The case of Laxman

Take that 281 at Eden Gardens and lock it up. Wrap it preciously in satin, place it securely in a treasure chest, and don’t look back at it. At least not until the end of VVS Laxman’s international career.

Laxman, the man, the cricketer, the victimised, needs to be freed from the expectations that succeed that breathtaking innings. An innings that made us proud to be Indians, for India brought Australia to their knees in stunning fashion. This was the Australia of 16 successive victories humbled by the most gentle craftsmen, soft of hand but brutal in mastery.

After Laxman's golden run against Australia, Steve Waugh said: “If you get [Rahul] Dravid, great. If you get Sachin [Tendulkar], brilliant. If you get [VVS] Laxman, it's a miracle.” No miracle this, for Laxman now finds himself caught between the past and the future. Adam Gilchrist wondered aloud: "Everytime he plays against us he comes up with something special and the next thing we read after the series is he is dropped! It leaves me completely bewildered."

Forget the irony and brush aside the weighty expectations of a domestic giant -Laxman’s career has been a predicament. His early years in international cricket were riddled with an urge to bat at one-drop met with a job he didn’t want – the opener’s. He didn’t plead any different, but he shuffled and twitched – “I always had the feeling that I was trying to do something which I'm not really made for” - each time he was thrust in that spot. There was one whirlwind act of defiance, though, which compounded the public’s confusion over this man called Laxman. Few can claim to have flayed Glenn McGrath, Brett Lee and Shane Warne to all corners of the Sydney Cricket Ground for a 198-ball 167.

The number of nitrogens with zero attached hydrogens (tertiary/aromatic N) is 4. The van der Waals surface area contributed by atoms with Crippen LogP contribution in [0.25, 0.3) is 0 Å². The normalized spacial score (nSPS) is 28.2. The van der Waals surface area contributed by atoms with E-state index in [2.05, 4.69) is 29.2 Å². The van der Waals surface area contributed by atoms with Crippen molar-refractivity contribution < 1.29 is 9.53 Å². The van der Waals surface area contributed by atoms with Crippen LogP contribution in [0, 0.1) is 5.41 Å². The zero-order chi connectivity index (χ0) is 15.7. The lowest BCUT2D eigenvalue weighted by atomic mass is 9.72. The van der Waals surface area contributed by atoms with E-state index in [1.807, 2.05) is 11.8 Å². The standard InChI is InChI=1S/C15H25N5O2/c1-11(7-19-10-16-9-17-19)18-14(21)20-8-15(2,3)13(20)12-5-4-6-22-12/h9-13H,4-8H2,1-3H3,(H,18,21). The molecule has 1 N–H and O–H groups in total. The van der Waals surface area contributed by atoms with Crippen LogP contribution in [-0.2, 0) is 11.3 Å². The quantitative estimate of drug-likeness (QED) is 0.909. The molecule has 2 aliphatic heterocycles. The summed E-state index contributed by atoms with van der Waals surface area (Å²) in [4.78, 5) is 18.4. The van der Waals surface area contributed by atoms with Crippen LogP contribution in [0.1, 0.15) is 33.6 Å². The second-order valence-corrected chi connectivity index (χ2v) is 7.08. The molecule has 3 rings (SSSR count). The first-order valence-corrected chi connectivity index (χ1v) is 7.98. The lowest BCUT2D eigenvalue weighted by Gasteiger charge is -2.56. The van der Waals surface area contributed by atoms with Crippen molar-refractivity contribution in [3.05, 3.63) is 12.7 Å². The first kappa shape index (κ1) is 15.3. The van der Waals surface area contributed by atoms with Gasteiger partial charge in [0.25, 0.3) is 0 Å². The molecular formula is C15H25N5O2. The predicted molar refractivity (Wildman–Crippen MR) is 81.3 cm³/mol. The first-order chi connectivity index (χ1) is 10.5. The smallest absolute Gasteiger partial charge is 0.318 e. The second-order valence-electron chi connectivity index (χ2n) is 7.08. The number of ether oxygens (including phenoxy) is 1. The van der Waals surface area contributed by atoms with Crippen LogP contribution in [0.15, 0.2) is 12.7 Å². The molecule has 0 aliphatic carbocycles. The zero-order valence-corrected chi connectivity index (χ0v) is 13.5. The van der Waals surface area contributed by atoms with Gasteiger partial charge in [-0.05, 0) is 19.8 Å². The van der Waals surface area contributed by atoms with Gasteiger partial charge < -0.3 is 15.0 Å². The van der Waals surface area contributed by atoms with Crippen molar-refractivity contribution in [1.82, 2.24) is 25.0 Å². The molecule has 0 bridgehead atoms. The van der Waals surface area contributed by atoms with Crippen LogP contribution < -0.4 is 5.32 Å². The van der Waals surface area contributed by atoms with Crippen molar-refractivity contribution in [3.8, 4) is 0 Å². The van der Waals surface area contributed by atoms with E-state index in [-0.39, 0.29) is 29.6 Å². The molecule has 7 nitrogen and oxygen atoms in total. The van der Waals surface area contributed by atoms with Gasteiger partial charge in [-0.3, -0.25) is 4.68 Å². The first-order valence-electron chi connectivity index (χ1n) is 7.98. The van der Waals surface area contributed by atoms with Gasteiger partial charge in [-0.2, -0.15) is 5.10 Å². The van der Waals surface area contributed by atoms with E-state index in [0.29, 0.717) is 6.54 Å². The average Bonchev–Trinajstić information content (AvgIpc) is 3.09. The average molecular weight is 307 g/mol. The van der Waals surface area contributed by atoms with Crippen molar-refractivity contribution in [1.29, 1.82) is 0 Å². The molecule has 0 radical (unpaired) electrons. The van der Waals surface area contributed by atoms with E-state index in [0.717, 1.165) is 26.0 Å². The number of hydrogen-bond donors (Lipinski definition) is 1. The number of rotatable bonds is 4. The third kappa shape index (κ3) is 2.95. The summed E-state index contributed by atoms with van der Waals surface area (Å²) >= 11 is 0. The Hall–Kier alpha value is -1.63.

Scratchy displays against South Africa and Zimbabwe at home came in between a fantastic domestic season. In 2000-01, Laxman was the king of the Indian domestic circuit. Nine hundreds in nine games – a run that saw him become the first to score two triple hundreds in Ranji cricket – earned him a spot against the touring Australians in 2001. Again, he said that he wanted to be in the middle order, or at No.3. His wish was granted, and a tour de force was unleashed. No side following on as far behind as 274 runs had ever come back to win a Test match, but Laxman changed all that.

“This is only the beginning,” he said after that Kolkata epic. "This success of mine is only a base on which I have to build my career". Laxman promised to be one to score runs involuntarily, on any track, against all opposition. What happened to that punitive blade there after remains a head-scrather, in many ways.

And today, in 2006, the predicament continues. When India have opted for an extra bowler, Laxman’s head has been first on the block. But with his a hundred and a fifty in the recent St Lucia Test against West Indies, he has done much to resurrect his image. These were two supreme knocks; in his hundred, there was a conscious effort to play straight and with bat and pad together. He read the pitch perfectly, waited for the ball to come onto him, and drove with aplomb.

Is there life after Sydney and Adelaide? What does one make of stonewall efforts at Bulawayo, Kolkata and Chandigarh? His hundred at St Kitts was an effort dripping in perseverance, but there still remains that lingering doubt: will it be enough for Laxman? Can he ride on that performance and stay in the groove?

Not even Laxman would know, it seems.


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